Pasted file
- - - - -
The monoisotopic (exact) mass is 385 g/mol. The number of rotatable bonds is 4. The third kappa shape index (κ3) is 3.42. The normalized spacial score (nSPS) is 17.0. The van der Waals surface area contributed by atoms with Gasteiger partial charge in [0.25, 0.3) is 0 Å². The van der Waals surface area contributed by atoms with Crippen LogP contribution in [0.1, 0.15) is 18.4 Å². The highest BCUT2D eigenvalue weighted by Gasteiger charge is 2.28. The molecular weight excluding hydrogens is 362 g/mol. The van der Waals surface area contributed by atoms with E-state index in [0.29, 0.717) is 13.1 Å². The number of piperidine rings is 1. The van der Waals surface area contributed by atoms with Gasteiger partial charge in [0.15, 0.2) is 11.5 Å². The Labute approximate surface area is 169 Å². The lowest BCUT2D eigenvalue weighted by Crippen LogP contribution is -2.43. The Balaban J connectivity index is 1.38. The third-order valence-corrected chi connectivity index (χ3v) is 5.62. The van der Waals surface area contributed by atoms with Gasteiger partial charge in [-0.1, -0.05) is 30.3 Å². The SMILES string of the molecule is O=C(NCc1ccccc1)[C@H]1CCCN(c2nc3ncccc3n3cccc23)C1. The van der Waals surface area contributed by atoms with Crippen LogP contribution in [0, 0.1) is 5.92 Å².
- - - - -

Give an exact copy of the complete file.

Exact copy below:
The monoisotopic (exact) mass is 385 g/mol. The number of rotatable bonds is 4. The third kappa shape index (κ3) is 3.42. The normalized spacial score (nSPS) is 17.0. The van der Waals surface area contributed by atoms with Gasteiger partial charge in [0.25, 0.3) is 0 Å². The van der Waals surface area contributed by atoms with Crippen LogP contribution in [0.1, 0.15) is 18.4 Å². The highest BCUT2D eigenvalue weighted by Gasteiger charge is 2.28. The molecular weight excluding hydrogens is 362 g/mol. The van der Waals surface area contributed by atoms with E-state index in [0.29, 0.717) is 13.1 Å². The number of piperidine rings is 1. The van der Waals surface area contributed by atoms with Gasteiger partial charge in [0.15, 0.2) is 11.5 Å². The Labute approximate surface area is 169 Å². The lowest BCUT2D eigenvalue weighted by Crippen LogP contribution is -2.43. The Balaban J connectivity index is 1.38. The third-order valence-corrected chi connectivity index (χ3v) is 5.62. The van der Waals surface area contributed by atoms with Gasteiger partial charge in [-0.1, -0.05) is 30.3 Å². The SMILES string of the molecule is O=C(NCc1ccccc1)[C@H]1CCCN(c2nc3ncccc3n3cccc23)C1. The van der Waals surface area contributed by atoms with Crippen LogP contribution in [0, 0.1) is 5.92 Å².